Fees and permits There are no fees or
permits anywhere within the park. Backcountry hikers are requested
to fill out a
free registration form, which can assist rangers in the event of
Lake Clark National Park is situated near Anchorage, Alaska in USA.
It is a protected natural area composed of a United States National
Park and a reserve located in southern Alaska, which protects
numerous streams and lakes of vital importance for the Bristol Bay
salmon fishery. Administratively, the park belongs to the boroughs
of the Lake and Peninsula, the Kenai Peninsula and Matanuska-Susitna
and the Bethel census area. It was first established as a national
monument in 1978 and then as Lake Clark National Park in 1980. It
protects an area of 16 308 km², making it the fifth largest national
park in Alaska and also in the entire United States. The park allows
a wide variety of recreational activities throughout the year.
The Lake Clark Park has been called "the essence
of Alaska" as it concentrates in a relatively small area of the
Alaska Peninsula, southwest of Anchorage, a variety of Great
features that do not occur together in none of the other national
parks of Alaska: the union of three chains of mountains (the Alaska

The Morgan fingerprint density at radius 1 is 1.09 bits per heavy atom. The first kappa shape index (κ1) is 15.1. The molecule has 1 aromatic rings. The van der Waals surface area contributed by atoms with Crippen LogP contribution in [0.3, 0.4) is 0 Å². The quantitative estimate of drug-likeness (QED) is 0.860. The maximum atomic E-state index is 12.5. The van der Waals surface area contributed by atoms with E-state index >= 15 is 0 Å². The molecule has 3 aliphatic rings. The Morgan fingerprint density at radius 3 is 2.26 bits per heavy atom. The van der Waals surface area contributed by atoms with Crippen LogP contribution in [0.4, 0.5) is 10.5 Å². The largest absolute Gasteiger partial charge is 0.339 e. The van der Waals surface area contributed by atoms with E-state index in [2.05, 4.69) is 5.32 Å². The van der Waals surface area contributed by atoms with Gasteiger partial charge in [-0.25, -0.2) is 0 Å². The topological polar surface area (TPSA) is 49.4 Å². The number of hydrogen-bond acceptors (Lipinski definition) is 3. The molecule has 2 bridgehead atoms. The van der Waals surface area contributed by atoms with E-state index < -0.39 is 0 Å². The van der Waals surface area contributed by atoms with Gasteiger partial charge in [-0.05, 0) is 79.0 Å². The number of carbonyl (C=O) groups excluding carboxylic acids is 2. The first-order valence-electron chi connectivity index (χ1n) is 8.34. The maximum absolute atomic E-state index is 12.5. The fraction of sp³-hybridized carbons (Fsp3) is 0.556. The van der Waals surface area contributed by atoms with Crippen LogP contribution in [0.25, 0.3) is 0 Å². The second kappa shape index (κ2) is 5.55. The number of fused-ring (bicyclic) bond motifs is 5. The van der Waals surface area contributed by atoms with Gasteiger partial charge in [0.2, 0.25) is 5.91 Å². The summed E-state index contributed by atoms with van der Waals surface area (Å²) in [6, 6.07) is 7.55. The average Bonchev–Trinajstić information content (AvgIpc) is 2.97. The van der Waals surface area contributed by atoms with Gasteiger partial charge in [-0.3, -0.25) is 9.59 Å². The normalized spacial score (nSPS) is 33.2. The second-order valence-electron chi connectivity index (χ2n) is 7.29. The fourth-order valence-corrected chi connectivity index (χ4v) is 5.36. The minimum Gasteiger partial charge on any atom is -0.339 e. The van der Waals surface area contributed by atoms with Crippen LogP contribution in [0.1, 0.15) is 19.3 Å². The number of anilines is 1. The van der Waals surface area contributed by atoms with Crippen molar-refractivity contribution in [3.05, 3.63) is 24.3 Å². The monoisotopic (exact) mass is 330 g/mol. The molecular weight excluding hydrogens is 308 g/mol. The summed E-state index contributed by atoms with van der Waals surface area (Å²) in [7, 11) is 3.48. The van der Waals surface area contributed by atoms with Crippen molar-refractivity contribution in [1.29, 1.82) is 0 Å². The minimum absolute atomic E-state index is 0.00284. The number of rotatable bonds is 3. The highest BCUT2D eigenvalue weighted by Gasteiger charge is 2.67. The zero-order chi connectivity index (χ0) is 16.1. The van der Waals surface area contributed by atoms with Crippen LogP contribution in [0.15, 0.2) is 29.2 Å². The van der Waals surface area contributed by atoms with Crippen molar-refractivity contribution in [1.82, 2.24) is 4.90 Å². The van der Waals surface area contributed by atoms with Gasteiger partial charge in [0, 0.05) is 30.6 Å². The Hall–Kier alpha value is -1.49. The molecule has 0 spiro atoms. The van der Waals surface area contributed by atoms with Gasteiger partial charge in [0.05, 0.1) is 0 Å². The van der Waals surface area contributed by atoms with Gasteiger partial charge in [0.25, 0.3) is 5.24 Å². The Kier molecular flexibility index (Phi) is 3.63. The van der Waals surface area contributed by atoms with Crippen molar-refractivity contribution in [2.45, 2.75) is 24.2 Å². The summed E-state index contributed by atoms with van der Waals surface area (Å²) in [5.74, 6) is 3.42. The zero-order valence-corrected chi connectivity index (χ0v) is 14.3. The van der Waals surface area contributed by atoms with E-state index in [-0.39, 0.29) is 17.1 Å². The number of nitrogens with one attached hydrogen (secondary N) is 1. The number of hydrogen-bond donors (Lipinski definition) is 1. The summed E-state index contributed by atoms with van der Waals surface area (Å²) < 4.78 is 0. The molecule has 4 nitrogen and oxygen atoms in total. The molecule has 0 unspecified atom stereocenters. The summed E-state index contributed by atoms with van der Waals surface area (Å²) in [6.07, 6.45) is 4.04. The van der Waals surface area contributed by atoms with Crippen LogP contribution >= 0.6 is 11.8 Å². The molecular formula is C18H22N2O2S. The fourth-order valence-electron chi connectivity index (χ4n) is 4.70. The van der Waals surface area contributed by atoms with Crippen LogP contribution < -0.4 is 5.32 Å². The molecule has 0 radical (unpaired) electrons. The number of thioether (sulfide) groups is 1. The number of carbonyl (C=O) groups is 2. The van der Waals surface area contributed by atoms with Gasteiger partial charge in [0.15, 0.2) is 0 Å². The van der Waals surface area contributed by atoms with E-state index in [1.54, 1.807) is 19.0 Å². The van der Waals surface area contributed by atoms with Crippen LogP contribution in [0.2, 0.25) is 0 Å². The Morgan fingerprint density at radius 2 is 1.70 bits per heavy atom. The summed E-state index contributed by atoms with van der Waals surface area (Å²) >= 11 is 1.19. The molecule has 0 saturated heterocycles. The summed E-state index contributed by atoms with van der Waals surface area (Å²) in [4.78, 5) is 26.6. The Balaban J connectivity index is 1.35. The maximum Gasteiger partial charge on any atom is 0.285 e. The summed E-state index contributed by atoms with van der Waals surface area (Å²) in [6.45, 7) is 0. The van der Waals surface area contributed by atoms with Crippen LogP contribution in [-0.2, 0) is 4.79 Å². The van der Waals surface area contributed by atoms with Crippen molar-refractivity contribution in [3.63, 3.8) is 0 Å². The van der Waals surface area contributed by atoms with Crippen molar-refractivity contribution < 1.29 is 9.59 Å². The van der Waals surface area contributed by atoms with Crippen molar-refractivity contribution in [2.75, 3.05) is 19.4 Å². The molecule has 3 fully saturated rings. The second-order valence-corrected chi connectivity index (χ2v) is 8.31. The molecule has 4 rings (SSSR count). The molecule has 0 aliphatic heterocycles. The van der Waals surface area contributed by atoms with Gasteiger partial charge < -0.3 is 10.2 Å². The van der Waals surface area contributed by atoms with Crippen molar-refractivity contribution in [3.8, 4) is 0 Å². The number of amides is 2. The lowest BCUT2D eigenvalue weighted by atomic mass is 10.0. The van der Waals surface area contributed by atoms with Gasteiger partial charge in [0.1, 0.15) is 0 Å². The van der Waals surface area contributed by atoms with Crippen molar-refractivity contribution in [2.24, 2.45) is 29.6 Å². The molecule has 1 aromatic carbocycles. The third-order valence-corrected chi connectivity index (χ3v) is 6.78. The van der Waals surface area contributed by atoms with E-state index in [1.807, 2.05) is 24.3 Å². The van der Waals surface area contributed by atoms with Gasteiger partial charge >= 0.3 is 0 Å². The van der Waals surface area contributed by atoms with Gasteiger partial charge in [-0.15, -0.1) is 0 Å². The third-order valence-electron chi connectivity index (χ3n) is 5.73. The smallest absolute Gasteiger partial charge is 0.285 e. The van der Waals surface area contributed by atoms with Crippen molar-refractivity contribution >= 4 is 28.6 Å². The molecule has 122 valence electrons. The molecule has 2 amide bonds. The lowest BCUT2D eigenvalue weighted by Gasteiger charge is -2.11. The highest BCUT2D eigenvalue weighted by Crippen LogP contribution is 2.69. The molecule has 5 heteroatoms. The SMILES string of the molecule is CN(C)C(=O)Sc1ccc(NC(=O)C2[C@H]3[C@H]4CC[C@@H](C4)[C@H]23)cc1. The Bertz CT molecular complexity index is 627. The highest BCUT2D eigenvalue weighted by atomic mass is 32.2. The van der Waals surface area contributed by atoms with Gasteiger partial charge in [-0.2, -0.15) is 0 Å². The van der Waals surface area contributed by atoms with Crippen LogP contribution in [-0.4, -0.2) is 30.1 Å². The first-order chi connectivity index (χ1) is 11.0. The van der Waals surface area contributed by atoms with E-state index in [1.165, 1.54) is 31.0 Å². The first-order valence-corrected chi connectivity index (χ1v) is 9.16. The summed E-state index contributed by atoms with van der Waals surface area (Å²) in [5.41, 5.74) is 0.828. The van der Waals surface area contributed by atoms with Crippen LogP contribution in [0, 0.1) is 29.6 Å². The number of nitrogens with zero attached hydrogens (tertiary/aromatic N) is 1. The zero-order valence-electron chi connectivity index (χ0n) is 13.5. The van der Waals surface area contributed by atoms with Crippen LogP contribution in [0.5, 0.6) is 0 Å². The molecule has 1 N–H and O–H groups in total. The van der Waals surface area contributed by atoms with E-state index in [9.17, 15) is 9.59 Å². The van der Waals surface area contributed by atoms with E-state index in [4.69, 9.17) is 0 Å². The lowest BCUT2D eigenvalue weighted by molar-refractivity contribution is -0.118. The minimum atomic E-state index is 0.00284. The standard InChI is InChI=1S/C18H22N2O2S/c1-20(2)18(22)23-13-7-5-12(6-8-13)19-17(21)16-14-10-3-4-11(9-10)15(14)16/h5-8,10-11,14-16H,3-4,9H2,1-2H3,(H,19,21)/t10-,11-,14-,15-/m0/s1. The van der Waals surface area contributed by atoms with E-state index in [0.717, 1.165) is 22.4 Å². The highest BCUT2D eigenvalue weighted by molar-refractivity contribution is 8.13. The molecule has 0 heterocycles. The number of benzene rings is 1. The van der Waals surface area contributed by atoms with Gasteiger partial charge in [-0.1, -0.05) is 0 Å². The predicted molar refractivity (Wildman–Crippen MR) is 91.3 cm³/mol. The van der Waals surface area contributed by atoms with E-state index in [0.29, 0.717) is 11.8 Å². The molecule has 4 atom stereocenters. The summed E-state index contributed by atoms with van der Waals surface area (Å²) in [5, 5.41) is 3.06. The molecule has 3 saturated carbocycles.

mountain range to the north, the Aleutian mountain range to the
south, and the park's own rugged Chigmit mountains); two active
volcanoes, the Iliamna and the Redoubt; a forested coast in the east
(similar to southeastern Alaska), washed by the waters of Cook
Inlet; a plateau with tundra, in the west (similar to the Arctic
Alaska); and several turquoise lakes.
No road or road leads
to Lake Clark National Park and can only be reached in small planes,
the hydroplane being the best method. The park, one of the least
visited of the entire National Park System of the United States, has
an average of just over 5,000 visitors per year.
documentary film Alone in the Wilderness (2003) looks at what is now
the park. Most of the film was shot in 1968 and 1969 and shows the
twin lakes park area, Twin Lakes.